Fun, friendly and affordable, the BOU’s ever-popular annual conference is perfectly geared toward the inclusion of early-career researchers.
Katherine Booth Jones
Institute of Zoology, Zoological Society London, UK
The BOU go out of their way to make their annual conference as valuable to ECRs as possible: and as well as the usual line-up of engaging and diverse research talks, they provide a brilliant range of presenting opportunities (oral and poster) and hold an evening event where ECRs can ask a panel of experts about a given topic.
This year’s conference theme, ‘Avian Tracking: Birds in Time and Space’, was highly relevant to me as a PhD student studying seabird dispersal. However, whatever the theme, I would still take the time to attend this annual BOU event, as it’s a great opportunity to learn about cutting edge ornithological research, network with other researchers and catch up with familiar faces.
After the first day of visually inspiring talks (avian tracking lends itself very well to photogenic talks with impressive animations), the annual BOU ECR event was held in the evening in the main lecture hall because there were too many of us for the usual seminar room. The popularity of the event has swelled in recent years, and for good reason! ECRs are topped-up with a free bar (with waiter service!) and let loose to question a panel of expert researchers on the year’s Q&A theme; this year we were ‘demystifying the publishing process’. The event provides ECRs with honest and informative advice from those in the know. The atmosphere is very informal and friendly, and even those usually too shy to ask questions (myself included) are happy to speak up. This year’s discussion was so popular that we ran out of time after an hour and a half, so it would be good to have more time for this excellent event in the future. As an outcome of our talks, the BOU now plan to hold an ECR workshop next year on how to review research papers.
The annual ECR event has outgrown the smaller seminar rooms so it now has to be held in the main hall, but it has maintained its informal, relaxed atmosphere.
As well as a full schedule of engaging talks, research posters are displayed in a light and airy hospitality lounge, conveniently next to the excellent coffee machines. Morning and afternoon breaks are great opportunities to view the posters and chat with their creators, but in case you missed one, the BOU schedule a ‘Poster Oral’ session into the first day of the oral programme. Here each of the poster authors has the challenge of introducing themselves and their research in under a minute, accompanied by a single slide. It is quick-fire and often funny, and a useful way of getting an overview of the topics covered in the posters.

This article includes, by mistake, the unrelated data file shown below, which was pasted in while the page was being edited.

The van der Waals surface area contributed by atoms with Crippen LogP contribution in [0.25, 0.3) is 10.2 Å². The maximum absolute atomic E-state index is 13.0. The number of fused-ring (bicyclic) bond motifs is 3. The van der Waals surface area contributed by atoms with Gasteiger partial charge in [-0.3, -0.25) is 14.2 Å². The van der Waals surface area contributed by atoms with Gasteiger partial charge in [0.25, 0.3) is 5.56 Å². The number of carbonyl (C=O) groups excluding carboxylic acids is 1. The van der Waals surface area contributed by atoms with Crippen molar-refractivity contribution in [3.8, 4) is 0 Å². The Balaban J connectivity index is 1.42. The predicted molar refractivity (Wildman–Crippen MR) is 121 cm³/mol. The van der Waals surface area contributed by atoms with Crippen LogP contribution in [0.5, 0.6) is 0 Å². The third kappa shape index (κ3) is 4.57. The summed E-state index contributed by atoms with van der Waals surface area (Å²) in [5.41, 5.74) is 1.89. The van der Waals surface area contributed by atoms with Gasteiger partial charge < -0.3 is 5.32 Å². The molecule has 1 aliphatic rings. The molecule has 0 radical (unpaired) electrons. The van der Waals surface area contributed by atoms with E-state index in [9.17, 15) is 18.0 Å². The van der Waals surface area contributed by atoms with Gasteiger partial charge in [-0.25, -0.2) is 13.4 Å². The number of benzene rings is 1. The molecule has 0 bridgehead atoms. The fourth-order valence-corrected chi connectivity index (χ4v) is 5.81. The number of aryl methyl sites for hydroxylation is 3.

New this year was the inclusion of ‘talking posters’, a collection of unmanned, narrated, short PowerPoint presentations running all the time in their own seminar room. This was an interesting way of presenting research in a different way to the usual oral and poster formats. I made one of these talking posters myself and found condensing all the information I wanted to share into just a handful of slides, and the four minutes of narration, a very challenging but valuable exercise. This new format also looked like it was very popular too with the delegates.
One of the best things the BOU does for ECRs is to make this annual conference extremely good value for money. For £75 you get your accommodation and all meals included (the hosts at the University of Leicester provide truly amazing food, and you can potentially have three cooked meals a day!), a brilliant programme, the opportunity to network with leading researchers, and the possibility of winning an ECR oral presentation or poster prize.
The BOU have been inspiring early-careers researchers for decades and know their stuff. The BOU’s Godman Salvin Medal was presented to Professor Sarah Wanless (seabird ecologist at CEH). In her acceptance speech she said that the first conference she attended as an ECR was held by the BOU, and the experience inspired her to continue with her research and set her on the journey which now saw her outstanding contribution to ornithology being recognised by the BOU at the conference.
Right: Sarah Wanless, recipient of the BOU’s Godman Salvin Medal, was inspired by her first BOU conference she attended as an ECR.
The exciting demonstration of the use of technology in avian behavioural ecology at this year’s conference certainly has inspired me and I look forward to next year’s conference on Urban Birds. See you there!
Read Tom Evans’ (Lund University) fabulous #Storify summary of #BOU2015 in tweet form!
Some images and views from #BOU2015 on #theBOUblog
About the author
Katherine is a zoology graduate currently studying for a NERC-funded PhD at ZSL in the effects of genotype and environment on the large-scale at-colony distribution patterns of Round Island Petrels. She has a broad range of fieldwork, labwork and ecological experience, and is training for a BTO bird ringing permit. Her main interest lies in behavioural ecology, but has recently expanded into molecular ecology and remote-tracking technology.
View Katherine’s ZSL profile
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